2. The prosecution case is that Jamunabai P.W. 4 and Janibai are the widows of two brothers Jawarchand and Nandaji respectively, they owned considerable land in village Kherod. Jamunabai had two daughters Ram Kunwar and Deo Kunwar respectively. These ladies rented their lands to the deceased Purushottam who was the real brother of Ramesh Chandra P.W. 1. Accused 1 Bhanwar Singh and Accused 3 Amar Singh are sons of Accused 5 Kanwarji. It is alleged that the lease of the land by Jamunabai and Janibai in favour of Purshottam had aggrieved the accused Juwar Singh who is nephew of Jamunabai and Janibai, It is further alleged that a day before the incident a male calf of the deceased had damaged the rachka (fodder) of Ganesh and the later had threatened the deceased that he would take revenge. On 18-1-1966 at noon Purshottam accompanied or closely followed by Ramesh P.W. 1, Babulal P.W. 2 and Jamunabai P.W. 4 were going to their field to fetch the fodder (rachka). While they were passing by a well known as Radhakund or Sarkari Bawadi all the five persons accompanied by Ganesh were standing on the embankment of the pond near the wall when Kunwarji challenged Purshottam to halt and incited the other accused persons to attack him. On being so incited accused Bhanwar Singh delivered a blow with a Lohangi at the head of Purshottam as a result of which Purshottam fell down on the ground Accused Juwar Singh & Hindu Singh struck Purshottam with Dhariyas while Amar Singh struck him with Pharas. Thereafter accused Bhanwar Singh delivered two further blows with his Lohangi on the back of Purshottam after which all the accused ran away. A number of persons including Jamunabai P.W. 4, Babulal P.W. 2, Sunder Singh P.W. 5, and Gandalal who were present at or near the place of occurrence witnessed the incident. The injured Purshottam was put on the cot and taken to the Mhow eem Nuch Road with the object of taking him in a bus to Sadalpur which was at a distance of 5 miles from the village Kharod. When the person incharge of the bus refused to take the injured he was placed in a cart and while he was being taken to Sadalpur he died. At first when Purshottam was injured a report had been given and initially the offence was registered Under Section 148, 149 & 307 of the Indian Penal Code After the dead body was taken to the Police Station, Dhanjanlal who recorded the First Information Report Ex.P. 1 amended the offence into on a Under Sections 148/147 and 302 of Indian Penal Code. An inquest of the dead body was prepared as per Ex.P. 2 and the body was sent for Post-mortem to the Dhar Civil Hospital where a Postmortem was held by Dr. Kulkarni P.W. 3. The accused were called into the Police Station on the evening of the 19th & arrested on the morning of 21-1-1966. It is alleged that on information furnished by accused Bhanwar Singh, Hindu Singh, Amar Singh, Juwar Singh a Lohangi, a Pharsa and a Dhariya were recovered respectively at the instance of the above persons. The accused denied the offence. The Appellant's case however was that he was at own house and saw Ganesh, Babu Lal, Ramesh and Purshottam fighting near the Bhawadi. Seeing the persons fighting he went there to pacify but Purshottam hit a blow with Lathi on his head rendering him unconcious. The other accused pleaded alibi. While the recovery of the weapons was admitted by the accused the Additional Sessions Judge found that there was nothing to connect those weapons with the offence. He however, believed the evidence of eye witnesses Ramesh P.W. 1, Babulal P.W. 2, Jaunabai P.W. 4, and Sunder singh P.W. 5, but rejected that of Ambaram P.W. 6, and Gendalal P.W. 7. Relying on these eye witnesses he convicted the four accused Bhanwar Singh, Hindu Singh, Amar Singh and Juwar Singh but acquitted Kunwarji. It may be stated here that Ganesh who was arrested for the offence had died before the Trial commenced.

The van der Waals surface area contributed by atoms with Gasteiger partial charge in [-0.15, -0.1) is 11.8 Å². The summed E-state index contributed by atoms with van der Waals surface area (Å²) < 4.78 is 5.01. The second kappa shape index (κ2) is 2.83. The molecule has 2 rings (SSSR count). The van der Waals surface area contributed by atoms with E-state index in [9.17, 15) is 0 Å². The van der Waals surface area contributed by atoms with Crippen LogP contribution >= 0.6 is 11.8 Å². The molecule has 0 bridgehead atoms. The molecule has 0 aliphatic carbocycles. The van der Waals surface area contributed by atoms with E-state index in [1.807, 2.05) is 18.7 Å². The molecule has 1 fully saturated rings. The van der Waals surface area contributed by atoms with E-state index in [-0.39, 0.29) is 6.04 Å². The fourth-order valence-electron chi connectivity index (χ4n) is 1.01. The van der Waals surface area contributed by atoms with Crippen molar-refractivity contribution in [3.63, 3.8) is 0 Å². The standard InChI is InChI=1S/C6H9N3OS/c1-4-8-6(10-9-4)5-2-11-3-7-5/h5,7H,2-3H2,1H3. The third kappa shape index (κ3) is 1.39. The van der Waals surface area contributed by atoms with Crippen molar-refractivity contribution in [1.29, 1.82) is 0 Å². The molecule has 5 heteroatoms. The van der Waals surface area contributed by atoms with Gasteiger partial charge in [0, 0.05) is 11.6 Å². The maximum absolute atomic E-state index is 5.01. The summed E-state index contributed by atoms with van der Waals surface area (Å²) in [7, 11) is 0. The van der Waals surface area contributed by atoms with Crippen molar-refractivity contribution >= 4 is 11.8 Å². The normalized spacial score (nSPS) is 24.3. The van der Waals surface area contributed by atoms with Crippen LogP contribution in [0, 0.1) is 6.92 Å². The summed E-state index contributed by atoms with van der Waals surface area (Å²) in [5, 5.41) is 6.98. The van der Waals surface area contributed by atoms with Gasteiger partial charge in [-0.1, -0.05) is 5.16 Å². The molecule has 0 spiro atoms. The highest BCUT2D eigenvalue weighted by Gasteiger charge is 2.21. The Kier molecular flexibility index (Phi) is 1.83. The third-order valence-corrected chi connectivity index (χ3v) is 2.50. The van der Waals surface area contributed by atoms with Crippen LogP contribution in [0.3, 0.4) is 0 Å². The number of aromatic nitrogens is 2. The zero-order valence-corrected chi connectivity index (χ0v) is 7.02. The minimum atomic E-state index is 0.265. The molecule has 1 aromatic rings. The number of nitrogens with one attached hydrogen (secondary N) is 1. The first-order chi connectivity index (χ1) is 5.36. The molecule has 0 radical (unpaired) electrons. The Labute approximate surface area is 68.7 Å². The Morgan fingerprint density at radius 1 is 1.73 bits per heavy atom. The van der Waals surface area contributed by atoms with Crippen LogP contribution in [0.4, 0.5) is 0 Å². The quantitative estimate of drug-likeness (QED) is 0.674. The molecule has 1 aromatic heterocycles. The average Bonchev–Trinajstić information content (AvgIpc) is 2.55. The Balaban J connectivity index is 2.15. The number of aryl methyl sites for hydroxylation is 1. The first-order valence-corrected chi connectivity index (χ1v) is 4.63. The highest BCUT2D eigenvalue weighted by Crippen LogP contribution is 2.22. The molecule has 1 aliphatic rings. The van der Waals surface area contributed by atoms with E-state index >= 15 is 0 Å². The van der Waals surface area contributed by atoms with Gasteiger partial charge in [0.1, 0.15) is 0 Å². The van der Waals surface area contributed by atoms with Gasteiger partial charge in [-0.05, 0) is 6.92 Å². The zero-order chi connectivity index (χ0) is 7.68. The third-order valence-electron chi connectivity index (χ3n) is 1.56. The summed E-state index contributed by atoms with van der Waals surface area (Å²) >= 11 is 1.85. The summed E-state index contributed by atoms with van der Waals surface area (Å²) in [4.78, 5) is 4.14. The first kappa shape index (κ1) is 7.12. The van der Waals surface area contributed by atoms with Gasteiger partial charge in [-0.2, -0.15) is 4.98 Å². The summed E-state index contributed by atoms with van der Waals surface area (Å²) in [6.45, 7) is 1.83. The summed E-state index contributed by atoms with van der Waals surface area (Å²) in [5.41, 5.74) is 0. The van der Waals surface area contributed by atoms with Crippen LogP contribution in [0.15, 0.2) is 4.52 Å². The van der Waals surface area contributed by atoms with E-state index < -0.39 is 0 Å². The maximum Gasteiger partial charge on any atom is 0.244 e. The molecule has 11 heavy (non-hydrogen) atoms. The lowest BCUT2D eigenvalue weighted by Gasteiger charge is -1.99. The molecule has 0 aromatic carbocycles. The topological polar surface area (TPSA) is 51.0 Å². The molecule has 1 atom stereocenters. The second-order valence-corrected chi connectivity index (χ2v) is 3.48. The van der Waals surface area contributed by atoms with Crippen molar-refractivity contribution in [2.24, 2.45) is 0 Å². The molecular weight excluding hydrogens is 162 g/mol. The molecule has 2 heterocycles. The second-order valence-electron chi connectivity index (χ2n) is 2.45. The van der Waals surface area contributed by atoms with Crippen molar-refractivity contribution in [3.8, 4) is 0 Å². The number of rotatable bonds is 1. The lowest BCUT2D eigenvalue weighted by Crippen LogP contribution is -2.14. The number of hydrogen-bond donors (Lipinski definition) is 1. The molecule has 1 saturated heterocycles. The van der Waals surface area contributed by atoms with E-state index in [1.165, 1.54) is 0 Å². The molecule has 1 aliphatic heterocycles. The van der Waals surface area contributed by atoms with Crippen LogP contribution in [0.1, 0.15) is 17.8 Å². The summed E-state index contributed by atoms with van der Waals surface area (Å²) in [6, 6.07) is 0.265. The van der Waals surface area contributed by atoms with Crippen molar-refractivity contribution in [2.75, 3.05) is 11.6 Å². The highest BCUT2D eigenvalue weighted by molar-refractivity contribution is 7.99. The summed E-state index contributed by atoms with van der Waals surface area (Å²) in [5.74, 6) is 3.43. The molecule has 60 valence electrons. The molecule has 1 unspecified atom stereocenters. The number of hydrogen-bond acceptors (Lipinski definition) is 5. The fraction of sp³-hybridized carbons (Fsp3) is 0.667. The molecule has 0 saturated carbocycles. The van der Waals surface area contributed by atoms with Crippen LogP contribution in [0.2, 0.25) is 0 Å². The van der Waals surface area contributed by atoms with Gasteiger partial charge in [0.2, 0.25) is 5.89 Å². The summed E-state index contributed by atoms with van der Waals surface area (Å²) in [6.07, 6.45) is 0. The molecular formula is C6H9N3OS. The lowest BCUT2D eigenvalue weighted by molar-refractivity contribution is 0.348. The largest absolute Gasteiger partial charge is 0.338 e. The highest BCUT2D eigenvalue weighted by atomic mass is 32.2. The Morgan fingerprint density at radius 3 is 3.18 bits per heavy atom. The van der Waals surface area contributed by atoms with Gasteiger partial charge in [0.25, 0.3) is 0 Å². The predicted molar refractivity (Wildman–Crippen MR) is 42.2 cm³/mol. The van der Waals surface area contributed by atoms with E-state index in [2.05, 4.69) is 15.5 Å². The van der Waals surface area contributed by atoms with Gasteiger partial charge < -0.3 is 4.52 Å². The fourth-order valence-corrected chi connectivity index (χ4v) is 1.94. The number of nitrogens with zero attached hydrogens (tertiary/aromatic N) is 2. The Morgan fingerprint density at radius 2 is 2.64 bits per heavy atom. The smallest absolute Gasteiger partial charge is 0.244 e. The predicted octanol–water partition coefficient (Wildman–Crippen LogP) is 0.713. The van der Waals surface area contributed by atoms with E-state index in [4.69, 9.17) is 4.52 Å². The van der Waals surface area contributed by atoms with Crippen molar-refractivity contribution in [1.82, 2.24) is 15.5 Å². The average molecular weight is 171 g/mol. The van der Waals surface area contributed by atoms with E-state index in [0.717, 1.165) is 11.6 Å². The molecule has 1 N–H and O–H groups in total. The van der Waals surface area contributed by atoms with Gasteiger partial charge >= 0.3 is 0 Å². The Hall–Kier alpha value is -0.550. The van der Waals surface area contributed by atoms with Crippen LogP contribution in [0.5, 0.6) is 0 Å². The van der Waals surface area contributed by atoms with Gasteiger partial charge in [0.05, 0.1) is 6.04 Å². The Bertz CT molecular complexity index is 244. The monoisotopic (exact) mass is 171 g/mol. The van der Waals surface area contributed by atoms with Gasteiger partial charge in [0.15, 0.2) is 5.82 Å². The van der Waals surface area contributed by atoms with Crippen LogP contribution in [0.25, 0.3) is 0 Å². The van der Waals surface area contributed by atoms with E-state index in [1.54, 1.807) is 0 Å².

3. Before us the learned Advocate for the Appellant submits that the defence of Juwar Singh that he was watching the incident from his house and had gone to pacify the accused and the deceased when they were fighting with the result that he received injuries on his head, is supported by the evidence of Dr. Vijay Kumar Jain P.W. 13 who had examined him and found a lacerated wound of 1' length and 3/4' depth in the right side of the middle of his scalp. This defence however was rejected by the Additional Sessions Judge because it was not possible to say what was the exact nature of the injury not did the report or the statement of the Doctor who examined the accused say what was the correct dimension of the injury on the head. The injury as spoken to by Dr. Vijay Kumar Jain was a lacerated wound but according to Juwar Singh he was given a blow with a stick on his head by Purshottam which was not considered to be a lacerated wound, as such the medical evidence did not support the statement of the accused. The learned Advocate however pointed out that the Additional Sessions Judge had observed that the accused had received a lacerated wound but it might have occurred during the incident in which Purshottam received fatal injuries and from this he contends that the defence of the accused is substantially established and that he should be given the benefit of doubt. It is pointed out by the learned Advocate that P.W. 2 Babulal has admitted that the deceased Purshottam had a sickle in his hand thereby implying that the injury may have been given to the appellant by that sickle. We may however, point out that there is nothing in the medical evidence to show whether that injury could be caused by that sickle or when in fact the injury was received to unable us to conclude that it was received at the time of the incident. In fact the Doctor says that the injury could be caused by some hard & blunt weapon like a lathi, if so the possibility of the injury being given with a sickle is ruled our. It was also pointed out by the learned Advocate that there are several discrepancies in the evidence of the eye witnesses. No doubt as the Additional Sessions Judge observed there are such discrepancies but nothing has been pointed out which materially affect to the varcity of these witnesses. In any case there is nothing in the evidence of Jamunabai P.W. 4 which suffers from any infirmity. This witness gave a straight forward version of the incident and is not shown to be partisan or in any way inimically disposed towards the accused. Apart from this one significant fact which emerges from the evidence of P.W. 1 Ramesh Chander is that the Appellant is the nephew of Jamunabai and consequently there is no reason for her to speak against him. We have therefore no hesitation in holding that the concurrent findings of both the Courts are fully supported by the evidence in the case. The appeal is accordingly dismissed.